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Danielle Inkpen

Assistant Professor/Faculty Fellow

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B.A. Philosophy, University of British Columbia, 2009
M.A. Interdisciplinary Studies, University of British Columbia, 2011
Ph.D. History of Science, Harvard University, 2018

Dani Inkpen teaches and researches the history of science with a focus on the earth and environmental sciences. In her research she examines how scientific representations of the mountain cryosphere were produced and circulated in the nineteenth and twentieth centuries, paying particular attention to how glaciological knowledge was shaped by engagements with mountaineering culture. Her dissertation examined the rise, fall, and re-uptake of photography as a field practice and form of evidence in glaciology during the long twentieth century. And her current project considers how colonial histories and local geopolitical legacies are reproduced in representations of the global cryosphere and in discourses about ice as a vital substance—both itself lively and as necessary for life. She is author of “The Scientific Life in the Alpine: Recreation and Moral Life in the Field,” Isis (September 2018). Inkpen holds degrees in philosophy, science and technology studies, and the history of science. Prior to coming to Gallatin, she taught in the History of Science and Technology Programme at the University of King’s College and was visiting scholar in History and Philosophy of Science at the University of Pittsburgh.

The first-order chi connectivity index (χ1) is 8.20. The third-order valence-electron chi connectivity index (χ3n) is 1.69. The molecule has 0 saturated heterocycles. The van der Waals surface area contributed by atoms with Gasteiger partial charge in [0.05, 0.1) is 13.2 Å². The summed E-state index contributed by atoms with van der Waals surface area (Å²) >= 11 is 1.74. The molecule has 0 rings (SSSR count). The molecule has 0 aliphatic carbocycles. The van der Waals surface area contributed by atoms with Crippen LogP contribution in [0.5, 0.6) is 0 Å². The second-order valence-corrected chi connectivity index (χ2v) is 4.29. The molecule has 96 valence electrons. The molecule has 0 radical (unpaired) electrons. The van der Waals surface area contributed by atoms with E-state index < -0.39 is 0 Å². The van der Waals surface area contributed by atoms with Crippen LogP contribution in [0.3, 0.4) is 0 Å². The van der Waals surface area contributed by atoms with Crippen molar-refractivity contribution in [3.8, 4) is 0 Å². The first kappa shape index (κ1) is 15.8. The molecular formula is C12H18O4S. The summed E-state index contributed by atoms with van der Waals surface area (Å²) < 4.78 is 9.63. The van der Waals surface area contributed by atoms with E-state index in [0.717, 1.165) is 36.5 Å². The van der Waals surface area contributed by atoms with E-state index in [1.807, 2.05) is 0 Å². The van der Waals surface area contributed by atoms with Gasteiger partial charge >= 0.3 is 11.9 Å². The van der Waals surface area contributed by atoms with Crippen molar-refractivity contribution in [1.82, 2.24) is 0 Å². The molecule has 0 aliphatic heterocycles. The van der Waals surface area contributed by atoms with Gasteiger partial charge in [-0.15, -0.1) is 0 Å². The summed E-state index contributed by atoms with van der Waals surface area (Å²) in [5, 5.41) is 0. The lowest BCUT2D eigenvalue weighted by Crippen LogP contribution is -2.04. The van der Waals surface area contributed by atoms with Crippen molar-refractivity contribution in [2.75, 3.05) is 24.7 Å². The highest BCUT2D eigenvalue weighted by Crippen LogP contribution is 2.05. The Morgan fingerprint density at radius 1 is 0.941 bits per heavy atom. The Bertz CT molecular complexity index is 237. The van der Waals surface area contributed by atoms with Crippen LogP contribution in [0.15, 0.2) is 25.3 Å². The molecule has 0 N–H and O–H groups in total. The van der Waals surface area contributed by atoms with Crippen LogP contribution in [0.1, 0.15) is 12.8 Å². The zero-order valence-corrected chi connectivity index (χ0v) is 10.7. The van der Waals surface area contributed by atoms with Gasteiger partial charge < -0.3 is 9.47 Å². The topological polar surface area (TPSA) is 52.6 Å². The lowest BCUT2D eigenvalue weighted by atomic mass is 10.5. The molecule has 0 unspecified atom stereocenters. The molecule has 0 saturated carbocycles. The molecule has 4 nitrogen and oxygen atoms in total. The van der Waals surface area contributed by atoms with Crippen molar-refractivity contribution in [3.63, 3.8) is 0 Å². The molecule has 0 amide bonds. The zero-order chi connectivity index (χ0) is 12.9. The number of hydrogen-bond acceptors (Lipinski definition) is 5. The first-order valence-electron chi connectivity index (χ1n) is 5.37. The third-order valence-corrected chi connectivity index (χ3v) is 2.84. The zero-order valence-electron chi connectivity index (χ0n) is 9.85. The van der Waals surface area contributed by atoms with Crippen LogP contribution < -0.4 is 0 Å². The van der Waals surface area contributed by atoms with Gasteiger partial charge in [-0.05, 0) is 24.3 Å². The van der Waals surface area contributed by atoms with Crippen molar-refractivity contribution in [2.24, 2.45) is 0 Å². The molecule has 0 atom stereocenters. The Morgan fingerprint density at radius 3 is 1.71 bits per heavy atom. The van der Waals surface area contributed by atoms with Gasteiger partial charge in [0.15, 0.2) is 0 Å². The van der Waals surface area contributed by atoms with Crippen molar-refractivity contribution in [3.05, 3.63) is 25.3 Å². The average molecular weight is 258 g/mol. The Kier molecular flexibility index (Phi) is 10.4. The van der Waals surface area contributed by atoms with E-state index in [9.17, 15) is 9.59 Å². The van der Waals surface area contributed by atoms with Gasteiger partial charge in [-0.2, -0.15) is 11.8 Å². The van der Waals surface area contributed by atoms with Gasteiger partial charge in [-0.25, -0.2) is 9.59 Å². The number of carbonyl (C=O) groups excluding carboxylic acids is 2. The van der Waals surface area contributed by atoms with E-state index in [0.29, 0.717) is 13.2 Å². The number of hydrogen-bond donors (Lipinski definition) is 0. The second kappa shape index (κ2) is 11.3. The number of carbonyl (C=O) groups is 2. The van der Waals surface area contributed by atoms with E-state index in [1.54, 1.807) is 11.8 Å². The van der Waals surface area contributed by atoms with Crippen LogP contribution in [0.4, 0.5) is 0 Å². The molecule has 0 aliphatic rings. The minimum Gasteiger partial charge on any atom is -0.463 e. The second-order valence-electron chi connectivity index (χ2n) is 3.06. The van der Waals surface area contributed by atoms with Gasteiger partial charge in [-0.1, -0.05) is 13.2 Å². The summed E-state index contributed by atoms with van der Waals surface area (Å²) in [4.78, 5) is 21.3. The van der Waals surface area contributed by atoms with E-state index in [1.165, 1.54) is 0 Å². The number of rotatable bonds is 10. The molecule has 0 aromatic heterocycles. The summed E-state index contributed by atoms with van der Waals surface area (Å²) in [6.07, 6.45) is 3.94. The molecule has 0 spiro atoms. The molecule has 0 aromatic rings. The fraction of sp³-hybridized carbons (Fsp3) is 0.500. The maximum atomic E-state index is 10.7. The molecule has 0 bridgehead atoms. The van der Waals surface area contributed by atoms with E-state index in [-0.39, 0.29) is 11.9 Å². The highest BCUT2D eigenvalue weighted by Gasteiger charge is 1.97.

Teaching and Research Interests

history of science, environmental history, science and technology studies, history of the earth sciences, mountain studies, exploration, polar studies

Danielle Inkpen